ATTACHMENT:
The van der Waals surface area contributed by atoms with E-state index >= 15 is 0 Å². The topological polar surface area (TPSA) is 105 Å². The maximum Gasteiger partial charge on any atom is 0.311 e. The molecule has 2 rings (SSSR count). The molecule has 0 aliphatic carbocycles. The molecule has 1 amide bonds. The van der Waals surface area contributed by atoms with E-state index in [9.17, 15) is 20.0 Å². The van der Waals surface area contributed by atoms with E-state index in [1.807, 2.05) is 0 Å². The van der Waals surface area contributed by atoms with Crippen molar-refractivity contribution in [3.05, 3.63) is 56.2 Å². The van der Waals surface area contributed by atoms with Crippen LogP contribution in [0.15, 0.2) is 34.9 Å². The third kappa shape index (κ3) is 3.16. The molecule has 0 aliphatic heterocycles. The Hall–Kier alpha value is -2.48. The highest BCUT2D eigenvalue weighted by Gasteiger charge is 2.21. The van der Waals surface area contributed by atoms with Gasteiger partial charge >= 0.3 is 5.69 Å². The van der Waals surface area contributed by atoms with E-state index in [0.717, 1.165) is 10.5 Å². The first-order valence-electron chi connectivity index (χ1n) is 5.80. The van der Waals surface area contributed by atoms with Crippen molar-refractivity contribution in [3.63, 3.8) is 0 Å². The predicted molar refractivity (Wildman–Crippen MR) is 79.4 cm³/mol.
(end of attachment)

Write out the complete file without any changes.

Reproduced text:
The van der Waals surface area contributed by atoms with E-state index >= 15 is 0 Å². The topological polar surface area (TPSA) is 105 Å². The maximum Gasteiger partial charge on any atom is 0.311 e. The molecule has 2 rings (SSSR count). The molecule has 0 aliphatic carbocycles. The molecule has 1 amide bonds. The van der Waals surface area contributed by atoms with E-state index in [9.17, 15) is 20.0 Å². The van der Waals surface area contributed by atoms with E-state index in [1.807, 2.05) is 0 Å². The van der Waals surface area contributed by atoms with Crippen molar-refractivity contribution in [3.05, 3.63) is 56.2 Å². The van der Waals surface area contributed by atoms with Crippen LogP contribution in [0.15, 0.2) is 34.9 Å². The third kappa shape index (κ3) is 3.16. The molecule has 0 aliphatic heterocycles. The Hall–Kier alpha value is -2.48. The highest BCUT2D eigenvalue weighted by Gasteiger charge is 2.21. The van der Waals surface area contributed by atoms with Gasteiger partial charge >= 0.3 is 5.69 Å². The van der Waals surface area contributed by atoms with E-state index in [0.717, 1.165) is 10.5 Å². The first-order valence-electron chi connectivity index (χ1n) is 5.80. The van der Waals surface area contributed by atoms with Crippen molar-refractivity contribution in [3.63, 3.8) is 0 Å². The predicted molar refractivity (Wildman–Crippen MR) is 79.4 cm³/mol.